The main purpose of
this case study was investigating the perceived value of Twitter in the context
of the professional development of twelve semi-experienced teachers in secondary
education. Considering the exploratory nature of this study, the wide range of
personal variables involved, and the absence of a clear theoretical framework,
a grounded theory methodology was chosen. Data were gathered in three phases: word
clouds by the participants, semi-structured interviews and a group focus
session. During the process of coding, additional literature was investigated
and supported the forming of theory.
The main category grounded in the data is the notion of inspiration. ‘Inspiration as knowing’ umbrellas a process of CPD through a Network of Practice (Twitter). From the analysis of the literature on inspiration and from the comparison with the data, I conclude that inspiration can be considered a psychological construct representing a form of knowing. This is in contrast to more traditional approaches of teachers’ professional development where the teacher is in need of specific knowledge and skills in order to fill a ‘deficit’ to solve specific practice-related problems. Although the area of teachers’ professional development has received much academic investigation, this objectivist view towards CPD still firmly is in place. I do not argue that such a rational approach to CPD is not valuable. In particular circumstances this clearly has value. But I conclude from this case study that there is another approach towards CPD, namely one based on inspiration, openness and transcendence. Teachers learn from abundance of knowledge without clear defined problems, instead of assuming they are always in need of particular knowledge that needs to fill a gap in their professional practice. Although there are some limitations in my case study - mainly the implication of the convenience sampling and the possible misinterpretations of the notion of inspiration - I have reasonable confidence that my analysis indicates the findings as described in the findings section. At this point it also is not clear whether teachers developed an open professional mindset through the use of Twitter itself, or whether they already possessed this disposition of open mindedness and professional growth. Second limitation in my case study concerns the actual effect from Twitter inspiration onto the teachers' practice. Further investigation in these areas is needed.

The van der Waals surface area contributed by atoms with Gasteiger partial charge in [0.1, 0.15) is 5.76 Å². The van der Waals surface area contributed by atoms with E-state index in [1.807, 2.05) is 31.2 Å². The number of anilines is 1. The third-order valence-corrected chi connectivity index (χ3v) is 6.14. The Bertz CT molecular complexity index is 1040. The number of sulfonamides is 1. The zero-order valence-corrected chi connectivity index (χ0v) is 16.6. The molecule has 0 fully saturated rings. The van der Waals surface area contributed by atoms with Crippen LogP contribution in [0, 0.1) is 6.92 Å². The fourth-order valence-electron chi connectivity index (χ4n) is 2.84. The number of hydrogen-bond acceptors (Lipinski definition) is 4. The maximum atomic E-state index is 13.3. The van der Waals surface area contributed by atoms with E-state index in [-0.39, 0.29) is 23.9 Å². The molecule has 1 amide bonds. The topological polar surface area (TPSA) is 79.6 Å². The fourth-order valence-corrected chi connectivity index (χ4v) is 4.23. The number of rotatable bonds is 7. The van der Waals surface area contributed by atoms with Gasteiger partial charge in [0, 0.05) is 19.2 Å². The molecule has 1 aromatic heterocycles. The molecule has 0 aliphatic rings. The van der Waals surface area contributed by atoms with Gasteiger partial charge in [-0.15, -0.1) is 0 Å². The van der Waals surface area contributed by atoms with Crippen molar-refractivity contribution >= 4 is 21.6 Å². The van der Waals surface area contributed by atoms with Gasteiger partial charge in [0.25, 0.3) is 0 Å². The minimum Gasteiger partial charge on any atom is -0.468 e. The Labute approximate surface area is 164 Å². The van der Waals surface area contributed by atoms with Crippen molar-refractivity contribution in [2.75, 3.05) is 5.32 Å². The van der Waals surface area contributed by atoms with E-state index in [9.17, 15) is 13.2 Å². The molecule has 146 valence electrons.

The analysis of the experience of inspiration in relation to CPD resulted in improvement in the following areas: a positive impact on work mastery; increased openness to professional experiences; and more engagement with professionals beyond the own school borders (transcendence). As a result, this inspirational process of CPD through Twitter (Network of Practice) induces high levels of energy and positive affect such as professional satisfaction.
“I’ve learnt more from Twitter than all of my professional development sessions together.”
“Twitter makes me feel comfortingly calm, I feel at ease.”
“I get feelings of satisfaction and appreciation by being on Twitter.”
“Twitter feeds my broader view on education; I love those broader perspectives.”
The deconstruction of the process ‘inspiration as knowing’ in this study has shown that the volatile and abundant nature of Twitter strongly correlates to the non-deficit approach of CPD. The participants in this study gave little evidence of solving immediate practice-related problems, but rather were inspired positively by picking up knowledge about practice from a wide range of fields, educational or beyond.
The CPD through Twitter is inextricably linked to the use of mobile devices such as smartphones or tablets. All participants acknowledged using mobile devices to engage with their Twitter network.
“The unexpected connection is more powerful than one that is obvious” Haraclitus (500BC - as cited in Kop, 2012, p. 5)